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'Explainable AI' predicts homelessness in Ontario city - Cities Today - Connecting the world's urban leaders

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The City of London in Canada is implementing an artificial intelligence (AI) tool it has developed internally to predict and prevent homelessness. The Chronic Homelessness Artificial Intelligence (CHAI) model uses machine learning to forecast the probability of an individual in the city's shelter system becoming chronically homeless within the next six months – that is, remaining in the shelter system for more than 180 days in a year. In July, 312 people in London were chronically homeless. The tool was developed in-house with support from a consultant, and could help other cities – particularly those in Canada – deploy similar systems quickly. The CHAI model grew out of London's adoption of the federal Homeless Individuals and Families Information System (HIFIS), which is designed to provide a clearer picture of homelessness in communities and support organisations to work collaboratively.


Interpretable Machine Learning Approaches to Prediction of Chronic Homelessness

arXiv.org Artificial Intelligence

A 2016 report claims that annually upwards of 235 000 Canadians endure periods of homelessness, with approximately 35 000 individuals lacking a place to stay each night [1]. Between 2005 and 2014, there was a downward trend in the total number of Canadians using shelters; however, the occupancy rates of shelters has been increasing [1]. One factor accounting for this ongoing decrease in the number of homeless individuals paired with an increase in shelter occupancy is an increase in chronic homelessness. London's Homeless Prevention division identifies an individual as chronically homelessness if they have spent 6 or more months ( 180 days) of the last year in a shelter, which was based on the definition of chronic homelessness outlined by the Canadian government's homelessness strategy directives [2]. In addition to this trend, the demographics of homelessness are changing in Canada. In preceding decades, older, single males are over-represented in the homeless population; in contrast, the homeless population of today is increasingly diverse, with families, women, and youth comprising a greater fraction [1].


Hawaii bill would classify homelessness as medical condition, with Medicaid-aided housing as prescription

The Japan Times

HONOLULU – As an emergency room doctor, Hawaii Sen. Josh Green sees homeless patients suffering from diabetes, mental health problems and an array of medical issues that are more difficult to manage when they are homeless or do not have permanent housing. That's why Green says he wants homelessness classified under Hawaii state law as a medical condition. If homelessness is a disease, he reasons, then doctors should be able to write prescriptions for the cure: Housing. "It is paradigm shift for sure, but the single best thing we can do today is to allow physicians and health care providers in general to write prescriptions for housing," Green said. Green last week introduced a bill in the Hawaii Legislature to classify chronic homelessness as a medical condition and require insurance companies to cover treatment of the condition.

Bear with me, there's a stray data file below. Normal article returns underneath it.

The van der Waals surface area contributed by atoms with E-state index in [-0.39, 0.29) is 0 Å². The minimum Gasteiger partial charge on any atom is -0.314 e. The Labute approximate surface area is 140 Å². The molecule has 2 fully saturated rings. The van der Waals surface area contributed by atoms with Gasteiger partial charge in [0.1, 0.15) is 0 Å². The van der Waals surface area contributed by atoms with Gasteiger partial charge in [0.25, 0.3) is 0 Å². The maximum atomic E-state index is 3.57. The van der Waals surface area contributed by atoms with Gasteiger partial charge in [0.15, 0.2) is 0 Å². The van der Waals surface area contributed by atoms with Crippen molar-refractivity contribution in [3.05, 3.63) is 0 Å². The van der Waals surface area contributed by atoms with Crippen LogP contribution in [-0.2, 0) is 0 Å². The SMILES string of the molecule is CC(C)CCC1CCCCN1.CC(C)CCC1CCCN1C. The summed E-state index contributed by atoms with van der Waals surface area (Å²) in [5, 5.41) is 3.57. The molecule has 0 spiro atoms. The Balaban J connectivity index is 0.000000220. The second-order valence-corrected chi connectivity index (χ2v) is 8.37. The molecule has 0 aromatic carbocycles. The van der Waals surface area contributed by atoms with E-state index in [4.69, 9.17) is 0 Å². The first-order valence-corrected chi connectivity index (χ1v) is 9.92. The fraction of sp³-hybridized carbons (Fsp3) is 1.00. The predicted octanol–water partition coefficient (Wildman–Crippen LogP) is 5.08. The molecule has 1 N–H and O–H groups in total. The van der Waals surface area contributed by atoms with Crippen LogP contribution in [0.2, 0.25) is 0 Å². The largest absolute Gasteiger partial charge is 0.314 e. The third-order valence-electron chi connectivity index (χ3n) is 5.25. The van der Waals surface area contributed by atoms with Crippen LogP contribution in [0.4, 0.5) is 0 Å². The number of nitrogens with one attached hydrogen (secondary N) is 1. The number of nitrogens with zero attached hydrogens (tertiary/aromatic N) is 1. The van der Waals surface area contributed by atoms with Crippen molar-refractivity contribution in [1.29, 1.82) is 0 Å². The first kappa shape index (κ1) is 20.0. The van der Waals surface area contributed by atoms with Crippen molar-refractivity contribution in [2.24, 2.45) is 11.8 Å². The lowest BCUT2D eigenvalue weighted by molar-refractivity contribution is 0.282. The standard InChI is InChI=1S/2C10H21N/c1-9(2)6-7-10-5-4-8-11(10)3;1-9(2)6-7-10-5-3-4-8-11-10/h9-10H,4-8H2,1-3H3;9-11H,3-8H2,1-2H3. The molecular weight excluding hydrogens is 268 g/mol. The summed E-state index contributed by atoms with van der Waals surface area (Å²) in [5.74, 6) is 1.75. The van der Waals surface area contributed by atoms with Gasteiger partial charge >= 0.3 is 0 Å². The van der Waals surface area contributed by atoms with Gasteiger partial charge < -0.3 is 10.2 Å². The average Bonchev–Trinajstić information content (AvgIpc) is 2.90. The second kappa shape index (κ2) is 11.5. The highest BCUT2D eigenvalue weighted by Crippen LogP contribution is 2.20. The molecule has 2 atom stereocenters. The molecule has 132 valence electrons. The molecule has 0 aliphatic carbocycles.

Hawaii pols propose bill that would classify homelessness as medical condition

FOX News

HONOLULU – As an emergency room doctor, Hawaii Sen. Josh Green sees homeless patients suffering from diabetes, mental health problems and an array of medical issues that are more difficult to manage when they are homeless or do not have permanent housing. That's why Green says he wants homelessness classified under Hawaii state law as a medical condition. If homelessness is a disease, he reasons, then doctors should be able to write prescriptions for the cure: Housing. "It is paradigm shift for sure, but the single best thing we can do today is to allow physicians and health care providers in general to write prescriptions for housing," Green said. Green last week introduced a bill in the Hawaii Legislature to classify chronic homelessness as a medical condition and require insurance companies to cover treatment of the condition.


Should we give homeless people homes?

BBC News

The Canadian city of Medicine Hat recently became the first city to end homelessness thanks to a surprisingly simple idea: giving every person living on the streets a home with no strings attached. Unlike many other homelessness initiatives, the so-called "Housing First" approach doesn't require homeless people to make steps towards solving other issues like alcoholism, mental health problems or drug addiction before they get accommodation. Four experts talk to the BBC World Service Inquiry programme about how and why the approach works and some of its limitations. Dr Sam Tsemberis is a psychiatrist who founded Pathways to Housing in New York City in 1992, and developed the Housing First model. "In the 1980s I was working at Bellevue Psychiatric Hospital on the east side of Manhattan, and I walked about 30 blocks to work.